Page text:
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UBC Theses and Dissertations

An investigation of the relationship between reasons for participation in continuing professional education and subsequent application of learning Cividin, Theresa Marie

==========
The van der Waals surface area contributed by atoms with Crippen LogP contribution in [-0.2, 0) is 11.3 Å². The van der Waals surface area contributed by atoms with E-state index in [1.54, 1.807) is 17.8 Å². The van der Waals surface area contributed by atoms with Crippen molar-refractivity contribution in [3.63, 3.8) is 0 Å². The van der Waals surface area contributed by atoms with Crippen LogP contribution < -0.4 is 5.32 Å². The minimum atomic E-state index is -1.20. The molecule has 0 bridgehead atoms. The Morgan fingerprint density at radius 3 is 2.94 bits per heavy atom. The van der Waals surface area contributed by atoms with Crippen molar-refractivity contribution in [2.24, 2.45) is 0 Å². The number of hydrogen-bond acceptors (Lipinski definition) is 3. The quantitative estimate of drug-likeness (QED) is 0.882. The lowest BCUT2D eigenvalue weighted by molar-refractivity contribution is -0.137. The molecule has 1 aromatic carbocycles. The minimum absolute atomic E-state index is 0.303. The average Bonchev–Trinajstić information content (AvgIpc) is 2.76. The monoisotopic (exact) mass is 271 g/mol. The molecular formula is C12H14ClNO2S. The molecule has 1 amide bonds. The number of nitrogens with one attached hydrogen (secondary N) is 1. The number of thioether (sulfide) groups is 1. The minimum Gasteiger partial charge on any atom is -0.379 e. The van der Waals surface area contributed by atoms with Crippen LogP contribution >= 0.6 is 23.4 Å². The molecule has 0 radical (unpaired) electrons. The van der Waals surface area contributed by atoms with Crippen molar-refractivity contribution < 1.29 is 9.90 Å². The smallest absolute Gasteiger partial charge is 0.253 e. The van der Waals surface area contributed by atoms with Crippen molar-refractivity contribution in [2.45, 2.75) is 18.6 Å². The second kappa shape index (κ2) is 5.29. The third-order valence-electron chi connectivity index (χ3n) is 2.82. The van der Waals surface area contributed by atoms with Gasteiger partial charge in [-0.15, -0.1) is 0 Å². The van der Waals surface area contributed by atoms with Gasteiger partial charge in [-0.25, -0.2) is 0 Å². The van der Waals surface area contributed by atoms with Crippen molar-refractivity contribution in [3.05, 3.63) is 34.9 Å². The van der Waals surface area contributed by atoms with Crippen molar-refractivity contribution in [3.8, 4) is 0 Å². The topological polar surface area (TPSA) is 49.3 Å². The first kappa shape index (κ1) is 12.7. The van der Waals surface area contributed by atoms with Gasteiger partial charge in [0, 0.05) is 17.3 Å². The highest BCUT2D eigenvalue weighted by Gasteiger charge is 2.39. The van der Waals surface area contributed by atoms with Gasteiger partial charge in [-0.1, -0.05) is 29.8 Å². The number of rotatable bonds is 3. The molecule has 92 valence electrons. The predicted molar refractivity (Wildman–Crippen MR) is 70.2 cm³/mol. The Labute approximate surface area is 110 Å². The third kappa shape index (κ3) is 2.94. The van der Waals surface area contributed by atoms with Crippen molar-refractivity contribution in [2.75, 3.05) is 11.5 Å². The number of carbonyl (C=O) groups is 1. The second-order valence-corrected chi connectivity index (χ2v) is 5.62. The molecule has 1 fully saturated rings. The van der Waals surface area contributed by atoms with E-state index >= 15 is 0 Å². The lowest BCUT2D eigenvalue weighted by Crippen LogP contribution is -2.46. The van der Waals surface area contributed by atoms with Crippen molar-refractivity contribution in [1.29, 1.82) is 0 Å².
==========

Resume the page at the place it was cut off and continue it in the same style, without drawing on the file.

Continuing professional education (CPE) is regarded by professionals, professional associations, and the public as a means of ensuring competent practitioners. It is of limited use to the professional and their practice if what is learned is not used in, or to improve practice. Thus a better understanding of whether professionals apply what they learn to practice, and why, is of interest to adult educators. This study explores the linkage between voluntary and non-voluntary reasons for participation in CPE and subsequent application of learning. This investigation involved analyses of data collected as part of a large-scale evaluation of the Centre for Substance Abuse Protection Training Systems (CTS). The evaluation focused upon application of learning as a consequence of participation in the CTS workshop. Questionnaires were used to collect data from CTS workshop participants on three separate occasions; before, immediately after and two to four months following completion of the workshop. The sample was comprised of 281 health care professionals (physicians, nurses, mental health counsellors and rehabilitation specialists). Chi-square tests for association revealed significant associations between three voluntary reasons for participation (need to do your job or volunteer activities differently, confirm what you are already doing is O.K., and chance to network with others) and application of learning. Non-significant associations were found between application of learning and one voluntary (general interest) and one non-voluntary (required by organization to participate) reason for participation. The three voluntary reasons for participation associated with application of learning imply intrinsic motivation as a linking factor in the association. Further analyses demonstrated that the data from the nursing sub-group influenced the data from the combined sample of health care professionals. Additional exploration of the nursing sample revealed that situational factors also contribute to application of learning. Greater application of learning was noted for participants who had previous training in substance abuse prevention, found the workshop useful and relevant, and had sufficient resources available at their workplace. It was concluded that in addition to intrinsic motivation, situational factors also influence application of learning.

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